Folie deux a phenomenon which may accompany illnesses with delusionl9798 and

This phenomenon is listed as a psychiatric disorder in DSM-IV (Shared Psychotic Disorder, 297.3) and in ICD-10 (Induced Delusional Disorder, F24) but there is a conceptual difficulty in regarding it as a psychotic illness in its own right, as will be discussed shortly.

Folie à deux is a venerable term used to describe a situation in which mental symptoms, usually but not invariably delusions, are communicated from a psychiatrically ill individual (the 'primary patient') to another individual (the 'secondary patient') who accepts them as truth. As noted, DSM-IV and ICD-10 refer to this by different names and there have been several confusing changes of official terminology in recent years. The older name, which is used as an alternative by DSM-IV, is well known to most psychiatrists and is used here by preference. However, à deux may sometimes be a misnomer since several people can be involved, and then we read of folie à trois, folie à plusieurs, folie à ménage, etc.

Taking the dyad as the classical situation, the two people are usually closely associated or related, especially husband-wife, siblings, or parent-child, and usually live in social isolation. The content of the shared belief depends on the predominant delusion(s) of the primary patient and can include convictions of persecution, delusional parasitosis, belief in having a child who does not exist, misidentification delusions, and many others. There have been descriptions of shared persecutory and apocalyptic beliefs in quasi-religions and cults apparently originating with a charismatic leader and coming to be shared by gullible followers. In many shared delusional constellations there is a sense of antagonism by 'them' who may be defined or who may be what Cameron (100) referred to as the 'paranoid pseudocommunity', the hovering 'they' who carry out persecution which is evident to the sufferers but not to others.

Once thought rare, folie à deux has been increasingly described in the literature. Milder cases may not be recognized and, also, many delusional people strive to avoid psychiatric referral; collusion between primary and secondary patient in this has been noted. The physician should be aware of the phenomenon and not overlook it.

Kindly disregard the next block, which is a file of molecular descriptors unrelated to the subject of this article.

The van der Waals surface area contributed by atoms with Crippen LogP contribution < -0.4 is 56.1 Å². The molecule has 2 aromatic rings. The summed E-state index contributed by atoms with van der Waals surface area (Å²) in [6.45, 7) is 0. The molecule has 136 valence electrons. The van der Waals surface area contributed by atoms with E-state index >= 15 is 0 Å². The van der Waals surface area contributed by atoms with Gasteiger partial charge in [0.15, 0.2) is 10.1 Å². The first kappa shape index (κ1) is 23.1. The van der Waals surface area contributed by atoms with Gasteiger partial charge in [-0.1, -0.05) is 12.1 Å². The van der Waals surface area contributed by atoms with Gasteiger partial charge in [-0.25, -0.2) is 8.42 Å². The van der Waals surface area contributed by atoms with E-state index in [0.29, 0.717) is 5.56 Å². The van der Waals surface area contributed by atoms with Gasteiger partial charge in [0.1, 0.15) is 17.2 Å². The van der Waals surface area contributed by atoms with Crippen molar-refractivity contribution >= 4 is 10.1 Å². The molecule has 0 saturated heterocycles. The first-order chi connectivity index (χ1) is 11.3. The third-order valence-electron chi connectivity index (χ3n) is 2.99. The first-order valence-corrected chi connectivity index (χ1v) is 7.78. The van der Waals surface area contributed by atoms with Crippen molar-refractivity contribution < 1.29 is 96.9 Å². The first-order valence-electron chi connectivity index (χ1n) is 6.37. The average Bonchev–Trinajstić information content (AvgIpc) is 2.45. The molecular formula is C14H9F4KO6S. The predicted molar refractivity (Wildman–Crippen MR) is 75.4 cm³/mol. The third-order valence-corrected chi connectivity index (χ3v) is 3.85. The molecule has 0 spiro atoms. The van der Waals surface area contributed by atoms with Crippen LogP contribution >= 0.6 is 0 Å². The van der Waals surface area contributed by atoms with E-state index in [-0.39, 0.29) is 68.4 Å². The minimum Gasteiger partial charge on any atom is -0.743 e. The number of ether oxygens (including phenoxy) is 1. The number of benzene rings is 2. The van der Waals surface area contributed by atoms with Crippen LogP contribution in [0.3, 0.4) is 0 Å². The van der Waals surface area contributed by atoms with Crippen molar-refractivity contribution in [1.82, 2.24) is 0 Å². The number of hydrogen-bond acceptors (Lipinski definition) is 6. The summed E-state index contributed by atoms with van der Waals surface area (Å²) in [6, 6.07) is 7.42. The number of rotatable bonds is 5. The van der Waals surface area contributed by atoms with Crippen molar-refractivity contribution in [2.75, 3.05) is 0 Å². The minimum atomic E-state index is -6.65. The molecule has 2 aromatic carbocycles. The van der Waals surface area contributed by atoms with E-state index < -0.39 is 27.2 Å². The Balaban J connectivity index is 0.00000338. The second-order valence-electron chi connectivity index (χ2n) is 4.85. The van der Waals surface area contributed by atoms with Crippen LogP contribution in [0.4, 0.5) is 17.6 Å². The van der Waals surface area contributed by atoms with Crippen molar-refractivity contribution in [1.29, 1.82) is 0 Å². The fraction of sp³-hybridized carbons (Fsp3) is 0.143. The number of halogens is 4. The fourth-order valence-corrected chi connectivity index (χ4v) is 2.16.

The current official names (above) are open to semantic criticism since 'shared psychotic' and 'induced delusional' disorder imply that both members of the dyad are psychotic. In delusional disorder this is certainly true of the primary patient, but the recipient of the beliefs does not usually have a psychotic illness. Most often, he or she is highly impressionable and perhaps highly dependent and adopts the untrue beliefs because of their prolonged and extraordinarily intense transmission by the primary patient. Social isolation, accentuated by induced mistrust of 'them', prevents adequate reality testing from occurring. Thus one might say that the content of the secondary patient's false belief derives from psychotic thinking, but he or she is not usually psychotic.

Nearly all cases of folie à deux are reported in association with schizophrenia, delusional disorder, severe depressive illness with delusions, or early dementia, but it is probable that the condition also sometimes coexists with non-psychotic illnesses such as obsessive- compulsive disorder, somatoform disorder, and histrionic-dissociative personality disorder, in which the beliefs are intensely held and communicated but are not delusional. This makes the DSM-IV and ICD-10 names even less appropriate.

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